Interview with Cecilie Kramer head of CFV-Nord

Tell us a little about who you are and what is your name?

My name is Cecilie. I grew up in North Jutland, Aalborg, and am 35 years old. I am a mother of three boys. Aged 13 to almost three years old. I live with them and their father. And then they also have an older brother aged 16. So I am very male dominated in our place.

Why are you part of CFV?

I am part of CFV - and have been since 2021 - because all the theory and method we apply in the organization intuitively makes very good sense in relation to my lived life. 

We say that violence is a social problem, which to me is completely logical, but I experience how that view can provoke many people. I am curious about this and at the same time I think it is because we lack a common language for violence – for violence in all its forms. And this is exactly where I see huge potential for all CFV's initiatives!

 

 

How did you end up at the Center for Violence Prevention?

I am a trained social and health worker, and became one when I was very young. When I was 19, I finished that education and found out very quickly that I think it was really exciting to work with people, but I could also feel that there were some frameworks that I found difficult to keep me inside. In work as a social and health worker.

So I quickly knew during that period that this was not what I was supposed to do for the rest of my life. But I had a hard time figuring out what to do next and went through several different things.

I started at university, on the sociology course, because I just thought it was really exciting. Again the idea with people, but more why they do what they do in the society they are in.

I thought it was very interesting how we were towards each other. In one-to-one relationships, and there were a lot of theories that could give me some answers. But I also started to get curious about the larger context, because it wasn't just one-to-one that actually affected us. It was also the social situations and the historical structures that somehow help to influence us as people.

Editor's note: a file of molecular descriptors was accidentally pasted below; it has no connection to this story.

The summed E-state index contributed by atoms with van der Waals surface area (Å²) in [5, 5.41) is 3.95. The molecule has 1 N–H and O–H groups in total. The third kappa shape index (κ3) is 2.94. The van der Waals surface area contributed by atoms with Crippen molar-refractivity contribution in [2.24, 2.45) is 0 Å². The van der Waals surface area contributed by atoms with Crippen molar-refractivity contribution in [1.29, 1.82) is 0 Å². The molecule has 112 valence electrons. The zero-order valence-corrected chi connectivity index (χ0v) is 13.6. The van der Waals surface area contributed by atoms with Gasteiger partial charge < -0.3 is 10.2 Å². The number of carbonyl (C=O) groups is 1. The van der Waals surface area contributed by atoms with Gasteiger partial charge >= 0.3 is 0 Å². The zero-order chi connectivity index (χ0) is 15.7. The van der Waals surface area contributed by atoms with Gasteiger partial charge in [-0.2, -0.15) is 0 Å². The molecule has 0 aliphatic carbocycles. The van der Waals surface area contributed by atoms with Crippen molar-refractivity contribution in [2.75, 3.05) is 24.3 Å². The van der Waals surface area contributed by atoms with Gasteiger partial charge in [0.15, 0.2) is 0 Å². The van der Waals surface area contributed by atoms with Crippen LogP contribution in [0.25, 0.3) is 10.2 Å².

I started on the candidate for social work and met a lot of resistance because there were just some really rigid frameworks, both for how we had to study, but also for what we had to produce. There was no opportunity to question why is society the way it is? I did not think it was neutral, as many of my fellow students actually thought, because there is precisely a lot of legislation inside. And law must be neutral, were their thoughts. But I just couldn't reconcile myself to that at all.

During a period when I was on maternity leave, I came across what was then called the Center for Power Analysis on social media. Today Center for Violence Prevention. And there were just so many things that made perfect sense to me. And because I had delved a lot into it with power analyzes via my studies. Then it just made so much sense to me. I reached out to Ditte and then things went really well and together with other volunteers I opened a local branch in Aalborg.